The Call to Action: It Matters
Did you know that simple changes to your call to action (CTA) can have a considerable impact on how much revenue you generate from your campaign? Whether it’s direct mail or email, here are three ways to increase the chances that buyers will respond to your offer.
1. Make it specific. Although there are exceptions, the clearer and closely tied your CTA is to the offer, the better. If you are offering “buy one, get one free” pizzas, for example, “Buy Now!” will be less effective than “Get My FREE Pizza Now!”
2. Keep it simple. Especially when your product is more complex, it’s important to simplify. When one financial services firm wanted to sell consolidation loans, for example, its offer and call to action were,
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For many people, however, that offer and CTA combination is way too complicated. Budget analysis? Get started? It’s overwhelming. But when the company changed its CTA to “Estimate my monthly payment,” it saw a 125% increase in conversion (source: MECLabs).
3. Get the sequence right. Don’t assume that people are farther along in the process than they are. If you spring the CTA too soon, you may lose them.
Say a couple wants to buy a home. The realtor doesn’t walk up to them on day one, before they’ve even started looking at houses, and say, “Here’s your new house. Do you want the 30-year or a 20-year mortgage?” The realtor first has to build trust, show them the options, and give them enough information to select the right home for them.
The simpler the offer and the less complex the product, the earlier you can put forth the CTA. If the product is takeout, you can put it right on the front of the flyer. If it’s more complex, such as a summer cruise, you might want to save it for page two or three of a glossy, four-color brochure.
Does this spark some ideas about changes you can make to your CTAs to generate more revenue? If so, great! But don’t just wing it—let us help. Let’s test some of your ideas in your next direct mail or email campaign and see what gets the most traction.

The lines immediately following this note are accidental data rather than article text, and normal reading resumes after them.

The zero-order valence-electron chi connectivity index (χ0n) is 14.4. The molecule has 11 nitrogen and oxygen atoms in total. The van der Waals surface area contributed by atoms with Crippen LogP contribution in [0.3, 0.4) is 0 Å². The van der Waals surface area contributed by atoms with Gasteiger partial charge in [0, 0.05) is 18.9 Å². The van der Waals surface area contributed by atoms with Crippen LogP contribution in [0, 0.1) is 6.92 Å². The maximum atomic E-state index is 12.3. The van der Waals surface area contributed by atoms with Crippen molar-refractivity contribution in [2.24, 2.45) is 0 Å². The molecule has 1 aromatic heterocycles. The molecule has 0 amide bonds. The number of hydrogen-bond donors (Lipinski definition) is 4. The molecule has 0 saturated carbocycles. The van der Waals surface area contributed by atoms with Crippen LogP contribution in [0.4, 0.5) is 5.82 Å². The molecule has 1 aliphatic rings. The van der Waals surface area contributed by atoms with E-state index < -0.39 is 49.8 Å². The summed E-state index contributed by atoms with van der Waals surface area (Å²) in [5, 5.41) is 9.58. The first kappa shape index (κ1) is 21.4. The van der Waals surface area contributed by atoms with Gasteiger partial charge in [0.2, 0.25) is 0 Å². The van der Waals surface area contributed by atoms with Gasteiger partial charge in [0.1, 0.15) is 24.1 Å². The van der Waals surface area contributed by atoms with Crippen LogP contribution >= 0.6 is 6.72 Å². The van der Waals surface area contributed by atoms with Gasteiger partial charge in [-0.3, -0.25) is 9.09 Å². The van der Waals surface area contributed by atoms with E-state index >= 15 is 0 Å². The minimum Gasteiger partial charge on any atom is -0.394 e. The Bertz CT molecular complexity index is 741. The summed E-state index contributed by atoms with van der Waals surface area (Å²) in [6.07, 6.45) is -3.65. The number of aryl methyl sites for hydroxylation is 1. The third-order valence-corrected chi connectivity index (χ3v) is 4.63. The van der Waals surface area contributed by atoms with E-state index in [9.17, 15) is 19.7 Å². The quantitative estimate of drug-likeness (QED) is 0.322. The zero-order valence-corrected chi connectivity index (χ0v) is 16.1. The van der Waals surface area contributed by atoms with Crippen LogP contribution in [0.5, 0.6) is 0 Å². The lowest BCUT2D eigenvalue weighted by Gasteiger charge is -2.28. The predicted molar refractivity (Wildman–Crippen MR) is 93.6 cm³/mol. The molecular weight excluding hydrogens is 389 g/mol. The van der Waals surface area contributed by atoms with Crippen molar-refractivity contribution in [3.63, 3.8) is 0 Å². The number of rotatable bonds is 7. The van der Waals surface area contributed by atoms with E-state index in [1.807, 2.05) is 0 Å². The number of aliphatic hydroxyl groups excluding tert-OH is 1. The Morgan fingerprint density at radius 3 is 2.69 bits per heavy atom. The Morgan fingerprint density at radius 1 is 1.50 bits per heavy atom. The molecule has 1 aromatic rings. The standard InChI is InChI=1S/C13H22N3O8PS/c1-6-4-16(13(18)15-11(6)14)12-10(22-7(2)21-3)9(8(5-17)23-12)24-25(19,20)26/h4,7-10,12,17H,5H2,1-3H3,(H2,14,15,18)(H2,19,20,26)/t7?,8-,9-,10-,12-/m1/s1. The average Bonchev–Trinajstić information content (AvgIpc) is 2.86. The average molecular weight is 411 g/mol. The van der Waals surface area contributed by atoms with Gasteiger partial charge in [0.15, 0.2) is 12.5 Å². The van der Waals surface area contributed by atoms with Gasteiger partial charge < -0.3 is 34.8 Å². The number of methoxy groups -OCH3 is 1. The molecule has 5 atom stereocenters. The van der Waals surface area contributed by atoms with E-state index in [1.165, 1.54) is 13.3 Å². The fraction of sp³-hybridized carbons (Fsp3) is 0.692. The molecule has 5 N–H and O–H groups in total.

Top Reasons Consumers Open Mail
The more you know about why the mail gets opened, the more you can tweak your campaigns for maximum effectiveness. Recipients’ top reason for opening any direct mail piece is that they are interested in the products or services you offer. But did you know that there are other reasons that recipients open their mail, too? These include:
• Having a positive view of the company.
• Seeing reading direct mail as a leisure activity.
• Seeing the production quality (printing/images/paper) as exceptionally high.
Add personalization on top, and you have a potent combination! Why? Personalization increases the chances of your mail being relevant to the recipient. If you know someone’s age and marital status, for example, you can use profiling to assign them to a life stage that gives you insights into their buying habits and needs. Likewise, if you know that a customer regularly buys books by a particular author, you can alert them when that author releases a new title.
Studies have found that recipients also open direct mail pieces because they have a positive view of the company. This tells us that regular, ongoing branding plays a key (if indirect) role in sales. When you invest in branding campaigns, even if you aren’t selling anything in those campaigns, this increases the likelihood that the recipient will open your direct mail piece when you are selling something. Even if the recipient does not have an interest in the product at the time, if they like your brand, they are likely to check out the offer anyway.
Want to increase the effectiveness of your direct mail even more? Studies have found that adding high-quality printing, imaging, and paper quality can increase open rates, too. When a piece is of very high quality, recipients feel obligated to open it and see what you have to say.
Combine these with personalized messaging, and your marketing pieces will have incredible stopping—and converting—power.
Put the Power of Color to Work for You
When you hand out a piece of marketing collateral or send a direct mail piece, the first thing recipients notice is the color. In an instant, color does a lot of things, including: